On October 23rd Dr Caper was also interviewed by Jeff Blankfort of KZYX community radio in Mendocino County, California. Another excellent source of information about the economic merits of continuing the reform effort toward Medicare for All. Please click here for the program, "Takes on the World."
On October 30th Dr. Caper was invited by the financialsurvivalnetwork.com radio host Kerry Lutz, an attorney and strong free market advocate, to discuss our health care system. They both agreed that it is indeed broken, and something more fundamental than the Affordable Care Act – more simple and truly universal – must be brought about in order to cover everyone. In addition to the obvious problems of the new health care law roll-out, they discussed the FDA's role in testing new drugs and unreasonably high drug prices in the U.S., the wisdom of medical marihuana use, the idea of sick care versus prevention, and the drive for ever greater profits by corporate providers at the expense of patients, among other topics. The program is a great tutorial for anyone interested in making our health care universally available and affordable. Please click on this link for this timely discussion on WBZT in West Palm Beach FL, then click on blue ". . . Listen to the Audio" text under "Dr. Philip Caper – Medicare for All: the Only Way To Health Care For Everyone."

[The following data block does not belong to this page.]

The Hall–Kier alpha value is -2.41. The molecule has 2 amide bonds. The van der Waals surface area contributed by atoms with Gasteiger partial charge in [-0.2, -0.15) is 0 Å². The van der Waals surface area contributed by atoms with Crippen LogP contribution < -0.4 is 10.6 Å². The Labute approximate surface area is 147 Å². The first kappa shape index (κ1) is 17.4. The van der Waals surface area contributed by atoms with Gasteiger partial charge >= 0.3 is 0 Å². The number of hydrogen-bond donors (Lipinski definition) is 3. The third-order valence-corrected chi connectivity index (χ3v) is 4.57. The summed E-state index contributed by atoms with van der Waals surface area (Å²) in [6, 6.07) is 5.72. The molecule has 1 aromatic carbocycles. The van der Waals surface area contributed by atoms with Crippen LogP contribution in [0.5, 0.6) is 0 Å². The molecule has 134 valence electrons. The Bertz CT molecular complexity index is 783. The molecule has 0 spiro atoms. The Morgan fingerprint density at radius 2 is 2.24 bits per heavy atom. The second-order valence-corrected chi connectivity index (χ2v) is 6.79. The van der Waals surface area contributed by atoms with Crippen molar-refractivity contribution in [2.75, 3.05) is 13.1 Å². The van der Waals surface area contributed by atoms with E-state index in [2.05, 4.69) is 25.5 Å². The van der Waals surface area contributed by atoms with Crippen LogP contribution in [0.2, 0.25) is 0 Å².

Hot off the press! Bangor Daily News poll responders say YES to universal health care
Well over two thirds of the readers who responded to the newspaper's October 14th online poll support universal health care – this is what Maine AllCare is working to achieve here in our state. Please consider supporting our advocacy by subscribing to our periodic informational emails, host an informational event in your community and Maine AllCare will provide the speaker(s), just send us a note about your idea. Of course, your tax deductible contributions are always welcome. It easy, simply click on the Donate button in the menu bar of maineallcare.org. Let's keep this positive message of "health care for everyone in Maine" growing. Thank you.
Health reform’s problems run deeper than a glitchy website
By Philip Caper
Special to the BDN
November 14, 2013
Serious problems with the websites created by the Affordable Care Act continue, and probably will for a long time. Although frantic efforts at incrementally improving them are being made by the Obama administration, and some sites are working better than others, they are a long way from working well.
As I’ve written before, the causes of the website’s problems are far more serious than poor software design. They are baked into the law by its extreme complexity.
There is growing frustration and anger at the administration in Congress from both Democrats and Republicans. Much of it is being expressed by the same people whose hypocrisy and obstructionism is responsible for a failure to do the right thing in the first place. Calls from members of Congress to delay the ACA’s implementation or to repeal it entirely will intensify.